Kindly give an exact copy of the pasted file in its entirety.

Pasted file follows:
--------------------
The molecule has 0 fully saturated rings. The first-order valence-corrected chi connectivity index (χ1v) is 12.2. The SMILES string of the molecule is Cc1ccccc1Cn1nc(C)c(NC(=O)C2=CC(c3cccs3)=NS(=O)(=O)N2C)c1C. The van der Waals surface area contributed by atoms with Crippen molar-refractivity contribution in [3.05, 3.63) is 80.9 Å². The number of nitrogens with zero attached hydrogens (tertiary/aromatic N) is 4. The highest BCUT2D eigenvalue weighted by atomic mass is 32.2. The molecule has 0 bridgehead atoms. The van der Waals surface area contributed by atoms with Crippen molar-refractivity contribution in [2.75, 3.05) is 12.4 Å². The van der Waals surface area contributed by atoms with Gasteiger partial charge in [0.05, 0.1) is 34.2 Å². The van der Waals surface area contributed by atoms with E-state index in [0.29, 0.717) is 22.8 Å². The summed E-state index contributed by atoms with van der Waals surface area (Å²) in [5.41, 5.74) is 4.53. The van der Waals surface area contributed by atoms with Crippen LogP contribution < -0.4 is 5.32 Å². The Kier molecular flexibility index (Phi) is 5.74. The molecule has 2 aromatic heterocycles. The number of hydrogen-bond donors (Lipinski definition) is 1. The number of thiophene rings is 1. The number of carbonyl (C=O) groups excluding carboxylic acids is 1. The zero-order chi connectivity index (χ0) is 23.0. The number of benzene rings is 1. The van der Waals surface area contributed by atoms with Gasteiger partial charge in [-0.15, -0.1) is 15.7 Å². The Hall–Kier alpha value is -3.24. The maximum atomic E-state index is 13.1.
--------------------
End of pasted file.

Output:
The molecule has 0 fully saturated rings. The first-order valence-corrected chi connectivity index (χ1v) is 12.2. The SMILES string of the molecule is Cc1ccccc1Cn1nc(C)c(NC(=O)C2=CC(c3cccs3)=NS(=O)(=O)N2C)c1C. The van der Waals surface area contributed by atoms with Crippen molar-refractivity contribution in [3.05, 3.63) is 80.9 Å². The number of nitrogens with zero attached hydrogens (tertiary/aromatic N) is 4. The highest BCUT2D eigenvalue weighted by atomic mass is 32.2. The molecule has 0 bridgehead atoms. The van der Waals surface area contributed by atoms with Crippen molar-refractivity contribution in [2.75, 3.05) is 12.4 Å². The van der Waals surface area contributed by atoms with Gasteiger partial charge in [0.05, 0.1) is 34.2 Å². The van der Waals surface area contributed by atoms with E-state index in [0.29, 0.717) is 22.8 Å². The summed E-state index contributed by atoms with van der Waals surface area (Å²) in [5.41, 5.74) is 4.53. The van der Waals surface area contributed by atoms with Crippen LogP contribution < -0.4 is 5.32 Å². The Kier molecular flexibility index (Phi) is 5.74. The molecule has 2 aromatic heterocycles. The number of hydrogen-bond donors (Lipinski definition) is 1. The number of thiophene rings is 1. The number of carbonyl (C=O) groups excluding carboxylic acids is 1. The zero-order chi connectivity index (χ0) is 23.0. The number of benzene rings is 1. The van der Waals surface area contributed by atoms with Gasteiger partial charge in [-0.15, -0.1) is 15.7 Å². The Hall–Kier alpha value is -3.24. The maximum atomic E-state index is 13.1.